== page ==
Acid Rain

3.7 based on 27 ratings

Updated on Feb 25, 2010


2nd – 4th grades

Difficulty of Project

Less than $5.00

Safety Issues
Material Availability

Readily available or can be easily purchased at a grocery store.

Approximate Time Required to Complete the Project

One day to collect data; another day to write results and prepare the science fair display.

To observe the effect of an acid on chalk to draw conclusions about how acid rain can cause rocks to erode

  • 2 small clear drinking glasses
  • Masking tape
  • Pen
  • 1 cup vinegar
  • Measuring cup
  • 2 pieces of white chalk

All rain has some acid. However, in places where large amounts of smoke are released into the air, gases such as sulfur dioxide and nitrogen dioxide are released from smoke into the air. In the air, these acidic gases become water droplets that make up clouds. Then these acids are released in the form of rain back to the earth. Acid rain harms the environment by killing seeds and eggs of many plants and animals. It also wears away rocks.

In this project, the affect of acid rain is simulated by the acid, vinegar. Chalk is a soft rock made from limestone. This investigation will show in a short time what acid rain can do to rocks over a long period of time.


acid: a chemical substance that can cause erosion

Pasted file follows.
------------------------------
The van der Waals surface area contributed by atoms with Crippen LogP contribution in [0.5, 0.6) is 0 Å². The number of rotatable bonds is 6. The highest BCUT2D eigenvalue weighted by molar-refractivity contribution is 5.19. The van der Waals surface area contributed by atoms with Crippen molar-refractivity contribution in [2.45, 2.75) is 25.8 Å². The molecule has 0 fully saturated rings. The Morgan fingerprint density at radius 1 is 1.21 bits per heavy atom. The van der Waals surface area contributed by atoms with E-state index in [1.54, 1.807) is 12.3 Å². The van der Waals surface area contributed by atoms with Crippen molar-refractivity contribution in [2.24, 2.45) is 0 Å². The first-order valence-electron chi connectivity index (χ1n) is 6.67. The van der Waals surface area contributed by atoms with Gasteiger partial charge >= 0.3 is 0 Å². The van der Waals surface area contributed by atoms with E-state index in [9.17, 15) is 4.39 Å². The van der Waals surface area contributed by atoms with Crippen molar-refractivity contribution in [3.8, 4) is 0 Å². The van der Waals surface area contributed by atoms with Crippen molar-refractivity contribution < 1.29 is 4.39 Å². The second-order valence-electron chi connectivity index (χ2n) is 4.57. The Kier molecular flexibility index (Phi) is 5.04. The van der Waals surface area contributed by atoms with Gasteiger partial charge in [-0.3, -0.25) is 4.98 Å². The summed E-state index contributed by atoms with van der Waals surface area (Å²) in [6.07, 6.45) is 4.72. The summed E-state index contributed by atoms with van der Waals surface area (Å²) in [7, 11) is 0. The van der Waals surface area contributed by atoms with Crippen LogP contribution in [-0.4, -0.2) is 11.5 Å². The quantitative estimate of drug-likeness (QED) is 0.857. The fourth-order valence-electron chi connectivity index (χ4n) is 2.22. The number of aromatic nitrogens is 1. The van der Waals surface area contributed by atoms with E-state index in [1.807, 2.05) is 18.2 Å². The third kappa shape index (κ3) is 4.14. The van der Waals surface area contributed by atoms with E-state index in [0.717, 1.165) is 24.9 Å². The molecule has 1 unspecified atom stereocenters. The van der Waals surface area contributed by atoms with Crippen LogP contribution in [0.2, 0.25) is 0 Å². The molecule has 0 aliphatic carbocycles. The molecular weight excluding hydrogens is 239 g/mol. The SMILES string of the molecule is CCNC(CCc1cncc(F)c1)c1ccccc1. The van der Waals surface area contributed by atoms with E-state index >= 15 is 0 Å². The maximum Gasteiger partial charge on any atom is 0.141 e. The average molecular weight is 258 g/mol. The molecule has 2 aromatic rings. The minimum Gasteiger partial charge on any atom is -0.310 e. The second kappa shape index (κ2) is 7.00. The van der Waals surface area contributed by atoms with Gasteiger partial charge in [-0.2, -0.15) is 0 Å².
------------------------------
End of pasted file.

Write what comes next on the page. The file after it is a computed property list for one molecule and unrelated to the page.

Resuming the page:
acid rain: rain that contains a significant amount of acid usually in the form of sulfur dioxide and nitrogen dioxide from smoke in the environment

erosion:the process by which the surface of the earth is worn away by the natural actions of wind or water


Vinegar is an acid. Chalk is made from a soft rock called limestone. Gases from smoke are released into the air. In the air, the acidic gases become water droplets which return to the earth as rain.

Research Questions
  • What gases does smoke release?
  • Where does smoke come from?
  • How does the gas from smoke form into water droplets?
  • What harm does acid rain cause?

  1. Gather the necessary materials.
  2. Label the first glass “Water” and the second glass “Vinegar.”
  3. Pour one cup of water in the glass labeled “Water.” Pour one cup of vinegar in the glass labeled “Vinegar.”
  4. Stand a piece of chalk in each of the glasses so that half of the chalk is in the liquid and half of it is out of the liquid. Place both glasses in a safe place overnight.
  5. The next day, look at the glasses. Notice the difference between the two pieces of chalk. Record the results.


“Acid Rain” at the Young People’s Trust for the Environment website

“Weathering and Erosion” by Phil Medina at

“How Acid Rain Works” by Sarah Dowdey at


Nancy Rogers Bosse has been involved in education for over forty years â first as a student, then as a teacher, and currently as a curriculum developer. For the last fifteen years she has combined a career in freelance curriculum development with parenthood â another important facet of education and probably the most challenging. Nancy lives in Henderson, Nevada with husband and their three teenagers.

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